In-Person Culture and Habits

October 20, 2022

As a research company, Generally Intelligent has a unique culture that is distinct from your typical startup. To give you a better sense of our culture, we thought it might be helpful to show some of the ways that our values have manifested as habits and processes. Below are some examples of things that we do as a team that capture who we are and how we interact on the SF-based, in-person team.

We foster both collaboration and agency

Weekly planning

When we do weekly planning on Monday’s, we simply ask the question "What would you like to do this week?", then write the answers together into a doc. There is little top-down direction about what someone must do, but instead, a more flexible allocation of tasks depending on interests and priorities. The assumption is that only major tasks are recorded—we know that everyone else is doing lots of other stuff as well. It's specifically not about accountability (though we do look at the previous week to see how we did, and it usually feels pretty great!)

Daily standup

Our standup is our only daily recurring meeting and is different than most places. We individually fill out a template in a shared, real-time collaborative document. It asks what your goal is, what you did previously, what you plan to do next, if you need any help, and one detail about your life. As people write their updates, we read and comment on others' updates. We find it to be a very efficient way of getting out all of the context, surfacing places where people need to sync or have questions, and which is flexible to people being late, missing it, etc. Our standups are very specifically not about accountability--while one could look at previous days to see if the tasks were completed, no one does, and it's not even expected that everything is written. We have a high trust and high-performance environment.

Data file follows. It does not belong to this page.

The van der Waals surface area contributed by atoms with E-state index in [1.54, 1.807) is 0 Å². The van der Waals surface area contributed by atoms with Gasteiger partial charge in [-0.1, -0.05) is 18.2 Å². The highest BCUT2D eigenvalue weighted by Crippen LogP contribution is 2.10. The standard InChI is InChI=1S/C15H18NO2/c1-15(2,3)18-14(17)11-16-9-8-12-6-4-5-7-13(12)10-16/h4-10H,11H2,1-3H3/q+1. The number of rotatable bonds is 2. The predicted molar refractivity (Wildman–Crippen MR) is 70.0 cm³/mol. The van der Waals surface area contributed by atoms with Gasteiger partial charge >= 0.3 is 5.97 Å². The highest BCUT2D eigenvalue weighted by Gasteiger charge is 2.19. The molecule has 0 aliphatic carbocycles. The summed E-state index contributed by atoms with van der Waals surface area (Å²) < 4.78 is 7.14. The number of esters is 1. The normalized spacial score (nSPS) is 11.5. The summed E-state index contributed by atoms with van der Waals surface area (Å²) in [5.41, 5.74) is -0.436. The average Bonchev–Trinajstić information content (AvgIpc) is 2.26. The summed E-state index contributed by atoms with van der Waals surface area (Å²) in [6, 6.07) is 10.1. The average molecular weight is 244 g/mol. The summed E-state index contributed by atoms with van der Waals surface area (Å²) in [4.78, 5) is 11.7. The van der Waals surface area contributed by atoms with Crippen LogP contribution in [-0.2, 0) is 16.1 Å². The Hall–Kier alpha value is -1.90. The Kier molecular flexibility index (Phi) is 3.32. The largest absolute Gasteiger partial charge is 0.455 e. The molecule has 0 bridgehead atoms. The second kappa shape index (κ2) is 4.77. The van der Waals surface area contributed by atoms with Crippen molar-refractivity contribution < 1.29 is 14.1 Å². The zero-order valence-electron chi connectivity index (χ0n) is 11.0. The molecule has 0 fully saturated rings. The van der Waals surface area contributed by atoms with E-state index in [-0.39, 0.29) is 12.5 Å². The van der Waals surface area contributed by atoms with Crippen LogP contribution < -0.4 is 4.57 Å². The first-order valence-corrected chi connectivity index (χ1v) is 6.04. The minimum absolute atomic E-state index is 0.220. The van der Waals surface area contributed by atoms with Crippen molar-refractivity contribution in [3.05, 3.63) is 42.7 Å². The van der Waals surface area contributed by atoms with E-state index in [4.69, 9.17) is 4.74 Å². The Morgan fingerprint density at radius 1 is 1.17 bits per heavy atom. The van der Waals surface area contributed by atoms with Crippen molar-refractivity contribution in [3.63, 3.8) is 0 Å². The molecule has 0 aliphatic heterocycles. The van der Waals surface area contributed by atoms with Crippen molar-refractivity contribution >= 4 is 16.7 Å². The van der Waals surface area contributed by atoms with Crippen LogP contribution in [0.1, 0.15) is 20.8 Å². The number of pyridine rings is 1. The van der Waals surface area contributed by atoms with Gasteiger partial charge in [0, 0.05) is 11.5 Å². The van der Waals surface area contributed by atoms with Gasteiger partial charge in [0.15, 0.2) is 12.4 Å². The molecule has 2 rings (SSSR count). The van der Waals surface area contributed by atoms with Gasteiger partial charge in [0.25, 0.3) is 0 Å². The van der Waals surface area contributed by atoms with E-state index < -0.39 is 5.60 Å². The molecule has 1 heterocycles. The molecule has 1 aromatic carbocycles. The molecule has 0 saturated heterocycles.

Hot tubs

After standup, we have optional "hot tubs". The idea is that it's like a "hot seat", but more friendly, hence, "hot tub". Anyone who wants to is able to present their in-progress work, answer questions from others, and get ideas about what to do next. We find it particularly helpful for research, as often others will have ideas that can help unblock us. Hot tubs can sometimes go on for a long time (if the topic is particularly meaty or interesting), and people are welcome to leave at any time. They're generally quite fascinating, and help us all to stay on roughly the same page. We find that they help us be much better and clearer in our thinking.

We encourage learning and growth

"Unlimited" budget for coaching and learning

In much the same way that we care about getting the best tools for our team members, we think it is critical that people are able to grow and learn effectively. Again, this is something that is very person-dependent: some people have coaches, therapists and/or tutors to help them learn and grow more quickly, while others are more interested in buying books, attending conferences, or going through classes to learn. Our perspective is that investing in yourself is one of the highest-leverage things someone can do, and we strongly encourage it. Much like the “unlimited” budget for tools and compute, this is limited simply by us being reasonable.